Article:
The Archdiocese of Saint-Boniface set the tone. Although total discretion was advised, the front page of La Liberté advertised fundraisers and the results of French competitions. We had to hide our books and speak English when the inspector arrived. Disobeying the law was normal and acceptable and I did not feel guilty about it at all.
As I grew older, however, I realized that something was not right. On one hand, I was being told to be proud of my community, but on the other, I had to be silent before the school board representative as though my language were something to be ashamed of. It was a humiliating yet stimulating paradox. This cover-up in broad daylight went on until the early 1960s.
The first ray of hope came from the Premier, Duff Roblin, later a senator for Manitoba. He implemented legislation to create large school districts. He asked a francophone, Justice Alfred Monnin, to set out the school boundaries in such a way as to take all cultural sensitivities into consideration. Then, he authorized a program in which French would be taught 50 per cent of the time. His successor, Ed Schreyer, granted the requests of a member who crossed the floor, Laurent Desjardins, who passed away just recently, to give the francophone community of Manitoba the tools for development, in education among other areas.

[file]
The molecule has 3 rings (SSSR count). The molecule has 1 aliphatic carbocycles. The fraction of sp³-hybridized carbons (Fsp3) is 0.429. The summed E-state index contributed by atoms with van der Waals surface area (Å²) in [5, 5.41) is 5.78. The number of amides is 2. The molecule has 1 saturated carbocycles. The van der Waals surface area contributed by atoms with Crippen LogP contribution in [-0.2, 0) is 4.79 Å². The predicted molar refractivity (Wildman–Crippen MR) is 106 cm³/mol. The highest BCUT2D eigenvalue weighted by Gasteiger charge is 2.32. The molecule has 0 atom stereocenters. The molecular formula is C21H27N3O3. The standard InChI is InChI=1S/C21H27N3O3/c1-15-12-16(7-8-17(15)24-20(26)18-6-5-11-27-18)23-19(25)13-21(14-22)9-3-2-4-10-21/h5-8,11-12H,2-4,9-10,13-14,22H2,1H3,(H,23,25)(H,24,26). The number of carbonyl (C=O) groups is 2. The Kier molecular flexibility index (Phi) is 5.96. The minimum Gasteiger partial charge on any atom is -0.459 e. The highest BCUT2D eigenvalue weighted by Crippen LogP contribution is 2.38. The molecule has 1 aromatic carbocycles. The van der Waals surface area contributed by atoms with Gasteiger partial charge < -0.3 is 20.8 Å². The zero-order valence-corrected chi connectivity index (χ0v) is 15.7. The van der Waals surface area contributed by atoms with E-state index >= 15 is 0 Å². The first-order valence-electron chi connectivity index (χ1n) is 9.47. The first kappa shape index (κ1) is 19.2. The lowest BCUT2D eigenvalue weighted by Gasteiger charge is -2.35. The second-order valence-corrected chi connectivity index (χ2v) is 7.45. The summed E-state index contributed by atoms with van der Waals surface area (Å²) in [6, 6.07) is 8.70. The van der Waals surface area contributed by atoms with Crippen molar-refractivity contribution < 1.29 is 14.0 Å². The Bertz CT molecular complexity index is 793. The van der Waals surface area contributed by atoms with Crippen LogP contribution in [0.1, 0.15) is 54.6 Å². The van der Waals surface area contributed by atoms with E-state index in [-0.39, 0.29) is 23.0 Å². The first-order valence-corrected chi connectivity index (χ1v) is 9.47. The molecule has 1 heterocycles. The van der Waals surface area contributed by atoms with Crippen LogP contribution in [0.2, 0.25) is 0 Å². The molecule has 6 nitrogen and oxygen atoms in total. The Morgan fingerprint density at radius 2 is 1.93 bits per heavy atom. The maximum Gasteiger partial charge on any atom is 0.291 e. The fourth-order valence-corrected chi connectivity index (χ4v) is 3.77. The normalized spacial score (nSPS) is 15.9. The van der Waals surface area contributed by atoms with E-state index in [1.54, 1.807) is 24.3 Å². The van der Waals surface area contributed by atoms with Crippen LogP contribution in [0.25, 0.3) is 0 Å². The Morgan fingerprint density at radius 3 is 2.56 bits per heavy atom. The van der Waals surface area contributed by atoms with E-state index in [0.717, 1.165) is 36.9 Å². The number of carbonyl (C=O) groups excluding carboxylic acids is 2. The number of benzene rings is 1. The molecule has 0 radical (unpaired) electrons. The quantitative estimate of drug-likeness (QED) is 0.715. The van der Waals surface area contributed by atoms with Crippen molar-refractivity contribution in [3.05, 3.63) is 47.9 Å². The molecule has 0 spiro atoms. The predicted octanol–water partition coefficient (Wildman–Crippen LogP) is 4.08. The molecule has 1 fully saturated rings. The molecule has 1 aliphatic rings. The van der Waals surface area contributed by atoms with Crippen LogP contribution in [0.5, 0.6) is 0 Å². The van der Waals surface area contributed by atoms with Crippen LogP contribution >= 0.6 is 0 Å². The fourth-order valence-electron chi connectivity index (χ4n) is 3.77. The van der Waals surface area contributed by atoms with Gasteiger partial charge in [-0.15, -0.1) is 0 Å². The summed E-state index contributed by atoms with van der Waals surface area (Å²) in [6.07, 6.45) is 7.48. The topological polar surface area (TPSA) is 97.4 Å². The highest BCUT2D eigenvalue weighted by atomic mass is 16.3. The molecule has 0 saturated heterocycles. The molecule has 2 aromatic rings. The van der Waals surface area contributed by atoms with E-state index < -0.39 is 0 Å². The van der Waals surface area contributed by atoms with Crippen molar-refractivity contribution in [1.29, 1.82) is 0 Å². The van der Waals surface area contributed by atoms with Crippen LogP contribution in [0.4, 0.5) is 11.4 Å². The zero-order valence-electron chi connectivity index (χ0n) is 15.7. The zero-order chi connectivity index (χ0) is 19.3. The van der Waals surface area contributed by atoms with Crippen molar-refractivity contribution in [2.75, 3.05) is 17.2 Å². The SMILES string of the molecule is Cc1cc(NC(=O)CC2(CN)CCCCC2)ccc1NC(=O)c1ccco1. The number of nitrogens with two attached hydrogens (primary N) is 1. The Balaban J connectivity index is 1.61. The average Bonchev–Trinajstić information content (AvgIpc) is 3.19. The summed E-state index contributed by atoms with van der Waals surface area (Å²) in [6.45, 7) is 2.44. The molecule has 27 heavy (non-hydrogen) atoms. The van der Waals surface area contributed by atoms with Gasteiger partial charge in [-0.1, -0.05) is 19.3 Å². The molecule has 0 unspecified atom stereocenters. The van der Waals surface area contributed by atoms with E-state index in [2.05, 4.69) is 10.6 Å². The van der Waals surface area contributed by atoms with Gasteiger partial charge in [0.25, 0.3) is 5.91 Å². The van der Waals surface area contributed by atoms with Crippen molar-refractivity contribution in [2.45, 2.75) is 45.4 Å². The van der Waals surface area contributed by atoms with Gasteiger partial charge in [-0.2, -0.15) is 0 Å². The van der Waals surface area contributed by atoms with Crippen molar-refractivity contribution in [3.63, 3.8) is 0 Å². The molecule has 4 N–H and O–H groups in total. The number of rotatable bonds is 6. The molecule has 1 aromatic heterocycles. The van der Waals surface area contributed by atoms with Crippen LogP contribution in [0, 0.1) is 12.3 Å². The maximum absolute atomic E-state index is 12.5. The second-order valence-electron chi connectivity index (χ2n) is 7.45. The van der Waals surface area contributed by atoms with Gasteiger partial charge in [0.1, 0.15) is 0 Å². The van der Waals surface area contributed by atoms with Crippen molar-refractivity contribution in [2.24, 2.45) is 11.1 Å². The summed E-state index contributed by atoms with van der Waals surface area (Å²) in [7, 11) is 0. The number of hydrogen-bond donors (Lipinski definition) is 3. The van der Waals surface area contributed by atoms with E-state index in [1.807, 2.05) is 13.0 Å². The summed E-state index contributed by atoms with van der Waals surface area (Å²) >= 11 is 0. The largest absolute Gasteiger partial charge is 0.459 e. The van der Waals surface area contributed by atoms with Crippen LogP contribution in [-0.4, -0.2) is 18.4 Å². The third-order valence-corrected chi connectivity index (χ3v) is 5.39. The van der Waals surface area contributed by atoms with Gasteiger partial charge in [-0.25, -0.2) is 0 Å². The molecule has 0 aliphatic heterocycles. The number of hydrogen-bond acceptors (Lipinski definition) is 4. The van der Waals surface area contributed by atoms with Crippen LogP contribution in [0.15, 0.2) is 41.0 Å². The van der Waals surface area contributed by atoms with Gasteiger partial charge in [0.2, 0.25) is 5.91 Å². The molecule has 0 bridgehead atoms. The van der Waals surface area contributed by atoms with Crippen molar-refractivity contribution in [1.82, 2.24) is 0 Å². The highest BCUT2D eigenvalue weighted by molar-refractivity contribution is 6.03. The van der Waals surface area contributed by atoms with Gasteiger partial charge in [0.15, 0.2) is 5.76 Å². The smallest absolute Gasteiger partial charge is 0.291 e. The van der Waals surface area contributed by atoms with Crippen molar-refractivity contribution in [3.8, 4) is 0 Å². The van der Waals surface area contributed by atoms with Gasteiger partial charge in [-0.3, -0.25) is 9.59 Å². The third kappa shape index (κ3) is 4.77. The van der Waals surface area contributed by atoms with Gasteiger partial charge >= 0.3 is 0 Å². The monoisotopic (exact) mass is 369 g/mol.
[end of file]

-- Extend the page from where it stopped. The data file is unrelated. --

Bill 113 was passed and francophones were thrilled. Nevertheless, this legislation contained disturbing shortcomings. Parents who wanted their children to be educated in French had to ask the school board's permission. Bill 113 was quickly labelled the permissions bill and caused a great deal of contention in the community.